Supporting Work of Highly Trained Union Contractors

Although it was founded more than 125 years ago, the Construction Industry Association of Rochester often flies under the radar.

The association focuses on promoting and supporting union contractors in the regional building and construction industry, and works with building-trades unions, representing the needs of bricklayers, carpenters, laborers, and operating engineers. It helps promote open communication between labor and management parties, provides a forum for local contractors to address industry-wide concerns, and serves as the negotiation support team for management during multi-employer bargaining.

The association offers expertise in multiple fields, meaning its members don't need their own in-house experts. "Think of us as the Chamber of Commerce for the building-trades unions;' says Aaron Hilger, who joined Construction Industry Association of Rochester (CIAR) in 2003 and now serves as managing director. "We negotiate the contracts, we help them build their markets, and we assist with the management of their benefit and the funds that provide workers with their health care and retirement.”

The highly regarded addition at Strong National Museum of Play was done by Manning Squires Hennig Co. Inc., a union contractor.

The highly regarded addition at Strong National Museum of Play was done by Manning Squires Hennig Co. Inc., a union contractor.

Manning Squires Henning Co. Inc., a union contractor, helped renovate the inside of Geva Theatre in downtown Rochester.

Manning Squires Henning Co. Inc., a union contractor, helped renovate the inside of Geva Theatre in downtown Rochester.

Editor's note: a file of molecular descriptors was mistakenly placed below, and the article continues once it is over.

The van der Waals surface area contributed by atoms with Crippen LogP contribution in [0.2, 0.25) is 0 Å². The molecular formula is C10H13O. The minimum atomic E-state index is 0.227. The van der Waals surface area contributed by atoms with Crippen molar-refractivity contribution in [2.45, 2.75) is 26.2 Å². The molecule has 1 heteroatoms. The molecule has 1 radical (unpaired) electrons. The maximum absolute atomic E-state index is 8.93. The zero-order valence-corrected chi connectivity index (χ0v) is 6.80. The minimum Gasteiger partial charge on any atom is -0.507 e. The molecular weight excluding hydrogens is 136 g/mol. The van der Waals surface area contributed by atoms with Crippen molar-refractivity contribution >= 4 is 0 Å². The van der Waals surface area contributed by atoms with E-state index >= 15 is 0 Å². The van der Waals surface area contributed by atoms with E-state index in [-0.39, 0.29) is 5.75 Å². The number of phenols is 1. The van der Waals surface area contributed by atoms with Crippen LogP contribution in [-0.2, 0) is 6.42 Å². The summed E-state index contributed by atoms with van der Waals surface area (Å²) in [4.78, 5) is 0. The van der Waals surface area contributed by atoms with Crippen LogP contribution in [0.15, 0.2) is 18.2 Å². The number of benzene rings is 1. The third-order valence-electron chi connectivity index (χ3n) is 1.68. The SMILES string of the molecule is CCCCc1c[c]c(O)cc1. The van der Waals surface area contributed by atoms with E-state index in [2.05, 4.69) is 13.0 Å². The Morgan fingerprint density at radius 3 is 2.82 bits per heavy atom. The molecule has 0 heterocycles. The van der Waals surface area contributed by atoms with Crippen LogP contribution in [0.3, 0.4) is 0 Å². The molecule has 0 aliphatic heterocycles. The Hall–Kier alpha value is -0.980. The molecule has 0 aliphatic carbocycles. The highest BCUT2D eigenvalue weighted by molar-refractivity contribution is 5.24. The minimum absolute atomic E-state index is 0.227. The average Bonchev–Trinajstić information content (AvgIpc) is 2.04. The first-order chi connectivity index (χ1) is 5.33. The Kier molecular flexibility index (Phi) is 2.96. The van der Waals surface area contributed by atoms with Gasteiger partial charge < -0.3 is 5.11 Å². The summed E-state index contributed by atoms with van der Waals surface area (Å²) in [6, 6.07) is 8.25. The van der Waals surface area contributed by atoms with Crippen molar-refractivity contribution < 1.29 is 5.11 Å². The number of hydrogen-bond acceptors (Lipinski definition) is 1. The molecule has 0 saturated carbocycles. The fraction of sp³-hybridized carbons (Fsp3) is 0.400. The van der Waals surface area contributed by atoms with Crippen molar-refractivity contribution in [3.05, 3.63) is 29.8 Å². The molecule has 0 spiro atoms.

In addition, the association is keen to correct what it says is a long-held misconception that hiring union contractors costs more than hiring non-union contractors. "The least expensive route up front isn't always the best business decision,” Hilger says. "Owners looking to reduce total ownership costs, including annual maintenance and energy costs, are often better served by hiring a higher-quality contractor."

The difference between union and non-union firms is long-term commitment to training, he says. All CIAR members require their construction employees to participate in an apprenticeship program. By mandating this training, the industry assures Itself the most knowledgeable, professional, safe, and highly skilled workforce. Apprentices receive a mix of classroom education and paid, hands-on training for two to five years, depending on the trade. In addition, experienced workers are offered annual upgrade opportunities to keep skills current and learn new systems. Required apprenticeship programs provide manufacturers certifications so contractors can install almost any product.

Business owners are encouraged to call for professional advice and referrals. "If you need to find a high-quality contractor, contact us,” Hilger says. "We will be happy to connect you with the appropriate people. All referrals are based on the scope of the work. If somebody is building a clean room, they likely need a different contractor than somebody doing a rehab of an office or building a multi-family residential structure. Our members include firms that work in all industry segments and in all areas of the country:'

The Construction Industry Association of Rochester office is located in Penfield.

Contact the organization at 585-586-0710, info@ciar.us, or www.ciar.us.